Mr. Seita explained that one step he took in order for students to understand the class as part of the Social Studies curriculum was to highlight in red on his slides the key vocabulary from the textbook--such as "desertification," "slum," and "monoculture economy" in the case of the class on Africa--and enable students to revisit what they had studied in the previous class. "Some students used these key terms in their written reflections on the class," he recalled. "I think the purposes of the class came across well to the students."
4. Consciously Detach After Class and Trust in Students' Motivation
Another challenge is how to carry the approaches learned and the motivation kindled in the class through to the next phase. Mr. Minote asked how Mr. Seita responded to students wanting to learn more, given that the class itself was so interesting. Mr. Seita replied that he deliberately detaches himself from such students because he wants them to learn for themselves.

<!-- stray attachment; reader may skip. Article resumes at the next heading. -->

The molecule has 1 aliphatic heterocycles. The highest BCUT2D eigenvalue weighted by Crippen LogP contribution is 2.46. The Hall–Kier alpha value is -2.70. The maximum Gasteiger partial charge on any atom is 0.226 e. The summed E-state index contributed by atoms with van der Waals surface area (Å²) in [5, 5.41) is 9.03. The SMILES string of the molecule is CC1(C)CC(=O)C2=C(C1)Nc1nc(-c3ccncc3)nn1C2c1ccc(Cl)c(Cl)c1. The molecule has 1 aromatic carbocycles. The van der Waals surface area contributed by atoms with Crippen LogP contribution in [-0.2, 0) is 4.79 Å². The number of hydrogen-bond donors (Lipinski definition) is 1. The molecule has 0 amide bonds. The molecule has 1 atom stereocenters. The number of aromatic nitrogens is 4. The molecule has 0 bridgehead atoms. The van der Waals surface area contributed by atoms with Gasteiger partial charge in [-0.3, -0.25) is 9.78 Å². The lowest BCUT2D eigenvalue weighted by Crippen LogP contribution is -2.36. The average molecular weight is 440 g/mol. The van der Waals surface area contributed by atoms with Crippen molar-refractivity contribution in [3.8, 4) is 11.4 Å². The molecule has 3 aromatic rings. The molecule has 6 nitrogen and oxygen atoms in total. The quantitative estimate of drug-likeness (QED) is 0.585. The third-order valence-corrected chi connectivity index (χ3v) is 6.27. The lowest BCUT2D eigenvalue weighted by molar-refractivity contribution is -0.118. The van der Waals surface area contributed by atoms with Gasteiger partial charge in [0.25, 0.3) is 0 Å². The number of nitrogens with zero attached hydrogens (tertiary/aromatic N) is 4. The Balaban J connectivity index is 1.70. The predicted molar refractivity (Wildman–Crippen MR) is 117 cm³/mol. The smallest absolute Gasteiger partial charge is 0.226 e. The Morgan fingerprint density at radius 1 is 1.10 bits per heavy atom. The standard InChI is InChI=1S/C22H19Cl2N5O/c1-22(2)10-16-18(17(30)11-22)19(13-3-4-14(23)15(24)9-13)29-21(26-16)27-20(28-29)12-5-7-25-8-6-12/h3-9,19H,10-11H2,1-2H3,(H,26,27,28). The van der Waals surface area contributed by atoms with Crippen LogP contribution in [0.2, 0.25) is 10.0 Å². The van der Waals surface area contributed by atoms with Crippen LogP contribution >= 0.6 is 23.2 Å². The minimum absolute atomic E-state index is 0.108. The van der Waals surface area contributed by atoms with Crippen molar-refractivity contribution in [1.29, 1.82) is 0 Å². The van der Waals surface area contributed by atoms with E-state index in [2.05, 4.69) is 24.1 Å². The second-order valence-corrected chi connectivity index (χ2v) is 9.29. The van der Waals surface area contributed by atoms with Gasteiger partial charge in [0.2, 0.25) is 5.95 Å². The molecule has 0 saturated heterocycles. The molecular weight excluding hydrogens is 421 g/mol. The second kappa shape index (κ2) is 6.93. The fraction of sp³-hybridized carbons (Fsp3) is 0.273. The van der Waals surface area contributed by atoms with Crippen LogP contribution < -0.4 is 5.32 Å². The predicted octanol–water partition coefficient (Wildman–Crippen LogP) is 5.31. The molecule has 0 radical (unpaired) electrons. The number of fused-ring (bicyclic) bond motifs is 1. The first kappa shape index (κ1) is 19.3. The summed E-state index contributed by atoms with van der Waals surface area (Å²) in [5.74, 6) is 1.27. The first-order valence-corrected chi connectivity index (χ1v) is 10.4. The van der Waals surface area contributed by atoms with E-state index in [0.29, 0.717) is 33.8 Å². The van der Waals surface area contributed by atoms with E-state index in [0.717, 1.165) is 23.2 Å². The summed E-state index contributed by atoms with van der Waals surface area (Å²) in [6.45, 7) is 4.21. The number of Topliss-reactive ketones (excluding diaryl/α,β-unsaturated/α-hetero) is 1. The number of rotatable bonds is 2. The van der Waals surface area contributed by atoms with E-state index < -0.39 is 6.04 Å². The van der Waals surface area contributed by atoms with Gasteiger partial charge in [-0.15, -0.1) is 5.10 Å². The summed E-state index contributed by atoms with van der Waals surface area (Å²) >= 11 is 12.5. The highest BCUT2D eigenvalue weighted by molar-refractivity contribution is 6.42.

"I give them hints, such as telling them that the Ministry of Foreign Affairs' website has information on Japan's relationships with other countries, but I don't give them any specifics. My aim is for the class to enable students to advance to the next stage of learning of their own accord."
After all the classes for the year level are over, Mr. Seita publishes students' reflections in Yononaka, the Social Studies grade bulletin. His aim is for students to inspire one another by sharing their thoughts across different class groups.
Mr. Minote proposed a new type of exploratory learning designed to advance the interests students gain in class into the next stage of learning.
"This class could be used as a model for an activity in which students investigate the links between Japan and other countries and present their findings. Like the popular variety show, they could throw darts at a world map in order to select their country: this would enliven the students and motivate them to engage with the task. Students wouldn't just acquire knowledge, but also become aware of the devices that Mr. Seita is using in his classes, which should help develop their capacity to convey their ideas to others."
Mr. Seita responded by saying that he definitely hoped to find the time to put this proposal into practice.
"I intend to incorporate the various ideas you have put forward today as I work to create classes that foster students' love of geography. You said that it's important which teacher you learn from: today's experience has strengthened my resolve to live up to that expectation and maintain an aura of fun as I teach my classes."